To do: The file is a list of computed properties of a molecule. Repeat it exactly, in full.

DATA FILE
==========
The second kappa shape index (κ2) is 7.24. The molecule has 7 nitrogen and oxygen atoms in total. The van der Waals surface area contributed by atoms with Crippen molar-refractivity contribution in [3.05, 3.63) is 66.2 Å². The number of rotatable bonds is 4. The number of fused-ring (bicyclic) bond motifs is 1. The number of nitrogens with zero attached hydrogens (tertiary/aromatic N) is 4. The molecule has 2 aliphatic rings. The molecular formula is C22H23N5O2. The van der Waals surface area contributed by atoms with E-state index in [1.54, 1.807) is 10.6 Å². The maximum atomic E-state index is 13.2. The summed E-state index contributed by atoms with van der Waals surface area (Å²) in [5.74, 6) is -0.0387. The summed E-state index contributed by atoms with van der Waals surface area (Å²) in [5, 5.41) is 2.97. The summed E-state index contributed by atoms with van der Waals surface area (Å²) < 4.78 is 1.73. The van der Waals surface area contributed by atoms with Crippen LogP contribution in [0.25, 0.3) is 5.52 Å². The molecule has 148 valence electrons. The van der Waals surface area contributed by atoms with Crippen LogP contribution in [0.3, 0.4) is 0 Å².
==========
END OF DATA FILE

The second kappa shape index (κ2) is 7.24. The molecule has 7 nitrogen and oxygen atoms in total. The van der Waals surface area contributed by atoms with Crippen molar-refractivity contribution in [3.05, 3.63) is 66.2 Å². The number of rotatable bonds is 4. The number of fused-ring (bicyclic) bond motifs is 1. The number of nitrogens with zero attached hydrogens (tertiary/aromatic N) is 4. The molecule has 2 aliphatic rings. The molecular formula is C22H23N5O2. The van der Waals surface area contributed by atoms with E-state index in [1.54, 1.807) is 10.6 Å². The maximum atomic E-state index is 13.2. The summed E-state index contributed by atoms with van der Waals surface area (Å²) in [5.74, 6) is -0.0387. The summed E-state index contributed by atoms with van der Waals surface area (Å²) in [5, 5.41) is 2.97. The summed E-state index contributed by atoms with van der Waals surface area (Å²) < 4.78 is 1.73. The van der Waals surface area contributed by atoms with Crippen LogP contribution in [0.25, 0.3) is 5.52 Å². The molecule has 148 valence electrons. The van der Waals surface area contributed by atoms with Crippen LogP contribution in [0.3, 0.4) is 0 Å².